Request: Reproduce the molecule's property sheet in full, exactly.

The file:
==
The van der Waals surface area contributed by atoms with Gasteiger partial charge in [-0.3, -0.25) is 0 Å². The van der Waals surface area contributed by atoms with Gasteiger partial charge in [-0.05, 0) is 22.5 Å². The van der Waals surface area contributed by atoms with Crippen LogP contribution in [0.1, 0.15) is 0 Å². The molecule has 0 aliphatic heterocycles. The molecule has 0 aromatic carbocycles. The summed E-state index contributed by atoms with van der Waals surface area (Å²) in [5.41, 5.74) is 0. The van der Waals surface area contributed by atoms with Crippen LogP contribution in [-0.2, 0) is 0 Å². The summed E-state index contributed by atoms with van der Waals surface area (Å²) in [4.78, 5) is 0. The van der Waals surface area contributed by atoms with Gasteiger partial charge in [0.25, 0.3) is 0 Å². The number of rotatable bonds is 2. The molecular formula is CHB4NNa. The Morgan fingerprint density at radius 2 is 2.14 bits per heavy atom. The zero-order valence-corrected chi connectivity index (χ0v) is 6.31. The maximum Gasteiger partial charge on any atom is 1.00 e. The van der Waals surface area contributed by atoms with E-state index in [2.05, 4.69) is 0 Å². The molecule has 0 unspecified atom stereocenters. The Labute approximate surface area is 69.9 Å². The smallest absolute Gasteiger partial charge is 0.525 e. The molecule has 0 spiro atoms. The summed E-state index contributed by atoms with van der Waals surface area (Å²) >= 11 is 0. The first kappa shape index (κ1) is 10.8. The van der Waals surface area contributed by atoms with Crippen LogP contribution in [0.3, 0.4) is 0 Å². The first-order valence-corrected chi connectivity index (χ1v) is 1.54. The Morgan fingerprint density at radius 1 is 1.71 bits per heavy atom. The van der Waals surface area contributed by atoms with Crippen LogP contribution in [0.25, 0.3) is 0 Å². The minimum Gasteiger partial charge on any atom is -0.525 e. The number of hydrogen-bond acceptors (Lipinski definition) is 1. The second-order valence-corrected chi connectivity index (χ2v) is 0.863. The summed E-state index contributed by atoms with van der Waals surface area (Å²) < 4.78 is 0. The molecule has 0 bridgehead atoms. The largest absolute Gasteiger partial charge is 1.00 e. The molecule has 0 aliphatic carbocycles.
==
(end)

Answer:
The van der Waals surface area contributed by atoms with Gasteiger partial charge in [-0.3, -0.25) is 0 Å². The van der Waals surface area contributed by atoms with Gasteiger partial charge in [-0.05, 0) is 22.5 Å². The van der Waals surface area contributed by atoms with Crippen LogP contribution in [0.1, 0.15) is 0 Å². The molecule has 0 aliphatic heterocycles. The molecule has 0 aromatic carbocycles. The summed E-state index contributed by atoms with van der Waals surface area (Å²) in [5.41, 5.74) is 0. The van der Waals surface area contributed by atoms with Crippen LogP contribution in [-0.2, 0) is 0 Å². The summed E-state index contributed by atoms with van der Waals surface area (Å²) in [4.78, 5) is 0. The van der Waals surface area contributed by atoms with Gasteiger partial charge in [0.25, 0.3) is 0 Å². The number of rotatable bonds is 2. The molecular formula is CHB4NNa. The Morgan fingerprint density at radius 2 is 2.14 bits per heavy atom. The zero-order valence-corrected chi connectivity index (χ0v) is 6.31. The maximum Gasteiger partial charge on any atom is 1.00 e. The van der Waals surface area contributed by atoms with E-state index in [2.05, 4.69) is 0 Å². The molecule has 0 unspecified atom stereocenters. The Labute approximate surface area is 69.9 Å². The smallest absolute Gasteiger partial charge is 0.525 e. The molecule has 0 spiro atoms. The summed E-state index contributed by atoms with van der Waals surface area (Å²) >= 11 is 0. The first kappa shape index (κ1) is 10.8. The van der Waals surface area contributed by atoms with Crippen LogP contribution in [0.3, 0.4) is 0 Å². The first-order valence-corrected chi connectivity index (χ1v) is 1.54. The Morgan fingerprint density at radius 1 is 1.71 bits per heavy atom. The van der Waals surface area contributed by atoms with Crippen LogP contribution in [0.25, 0.3) is 0 Å². The minimum Gasteiger partial charge on any atom is -0.525 e. The number of hydrogen-bond acceptors (Lipinski definition) is 1. The second-order valence-corrected chi connectivity index (χ2v) is 0.863. The summed E-state index contributed by atoms with van der Waals surface area (Å²) < 4.78 is 0. The molecule has 0 bridgehead atoms. The largest absolute Gasteiger partial charge is 1.00 e. The molecule has 0 aliphatic carbocycles.